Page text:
Investors are paying millions for virtual land in the metaverse

By January 14, 2022Metaverse
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It is no secret that the real estate market is skyrocketing especially in the centers of large cities, but the Covid pandemic is creating another hitherto little known buying rush. In fact, according to a report from CNBC, some investors are paying millions for plots of land that don’t physically exist on Earth.

In this case, the earth is online, in a set of virtual worlds that experts have dubbed the metaverse. The prices for the lots have risen up to + 500% in recent months, since Facebook announced its all-in on virtual reality, also changing the company name to Meta Platforms.

“The metaverse is the next iteration of social media,” Andrew Kiguel, CEO of Toronto-based, which invests in metaverse real estate and non-fungible digital assets related to tokens, told CNBC. “In the metaverse you can go to a carnival, to a music concert, to visit a museum”. In these virtual worlds, real people interact as cartoon-like characters called avatars, similar to a real-time multiplayer video game. Today, people can access these worlds through a regular computer screen, but Meta and other companies have a long-term vision of building immersive 360-degree worlds, which people will be able to access through virtual reality glasses like Oculus. by Meta.

A recent report by crypto asset manager Grayscale estimates that the digital world could become a trillion dollar business in the near future.

Notable artists, including Justin Bieber, Ariana Grande and DJ Marshmello, are performing in the metaverse with their avatars. Paris Hilton also DJed for a New Year’s Eve party on her virtual island.

Kiguel’s company recently paid nearly $ 2.5 million for a parcel of land in Decentraland, which is one of the metaverse’s various popular worlds. “Prices have gone up 400% to 500% in the past few months,” he said.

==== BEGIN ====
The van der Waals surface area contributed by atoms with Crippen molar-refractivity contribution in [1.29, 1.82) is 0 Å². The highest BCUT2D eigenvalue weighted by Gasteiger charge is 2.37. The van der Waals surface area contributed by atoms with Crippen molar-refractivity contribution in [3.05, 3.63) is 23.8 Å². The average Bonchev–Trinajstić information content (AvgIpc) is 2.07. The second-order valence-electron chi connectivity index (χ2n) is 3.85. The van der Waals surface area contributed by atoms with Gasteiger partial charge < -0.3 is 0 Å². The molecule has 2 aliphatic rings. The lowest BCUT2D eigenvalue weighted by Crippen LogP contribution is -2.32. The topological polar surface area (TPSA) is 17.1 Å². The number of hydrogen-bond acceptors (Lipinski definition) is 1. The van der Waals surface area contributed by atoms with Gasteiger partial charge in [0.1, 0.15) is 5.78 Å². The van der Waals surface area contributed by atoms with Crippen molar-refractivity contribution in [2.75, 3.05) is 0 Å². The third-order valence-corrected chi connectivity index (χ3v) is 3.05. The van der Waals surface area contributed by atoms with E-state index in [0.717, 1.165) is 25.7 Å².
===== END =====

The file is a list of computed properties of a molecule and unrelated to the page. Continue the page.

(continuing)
Another hot world of the metaverse is the Sandbox, where Republic Realm, Janine Yorio’s virtual real estate development company, spent a record $ 4.3 million on a piece of virtual land. Yorio tells CNBC that his company sold 100 virtual private islands last year for $ 15,000 each. “Today, they sell for about $ 300,000 each, which is coincidentally the same as the average house price in America,” he said.

“The digital world is as important to some as the real world,” Miami real estate broker Oren Alexander tells CNBC. “It’s not about what you and I believe in, it’s about what the future does.”

Just like real-world ownership, Kiguel says the metaverse is about three things: location, location, location. “There are areas, when you enter the metaverse, where people congregate – those areas would certainly be far more valuable than others that don’t have events going on,” Kiguel said. And those heavily trafficked areas are attracting the big spenders.

“Think of the Monopoly board game. We just bought Victory Park and the surrounding area,” said Kiguel. “The areas where people congregate are much more valuable to advertisers and retailers to find ways to access that prospect demographics.”

For example, Snoop Dogg is building a virtual mansion on a lot in Sandbox, and someone recently paid $ 450,000 to be his neighbor. “I think it’s absolutely important to know who your neighbor is,” Yorio said. “That’s kind of true of almost everything, right? It’s like a club, where you want to be around people who share similar interests.”

Buying virtual land is quite simple: either directly from the platform or through a developer. Investors build on their land and make it interactive. “You can decorate it, you can change it, you can renovate it,” says Yorio. “It’s a code”.

But Yorio herself warns that investing in digital real estate is a risky business.[È] highly, highly risky. You should only invest the capital you are ready to lose, “Yorio tells CNBC.” It’s highly speculative. It is also based on the blockchain. And as we all know, cryptocurrencies are highly volatile. But it can also be massively rewarding. “

Mark Stapp, professor and director of real estate theory and practice at Arizona State University, agrees. “I certainly wouldn’t,” says Stapp. “If it continues the way it is going, it will most likely be a bubble. You are buying something that is not tied to reality.”

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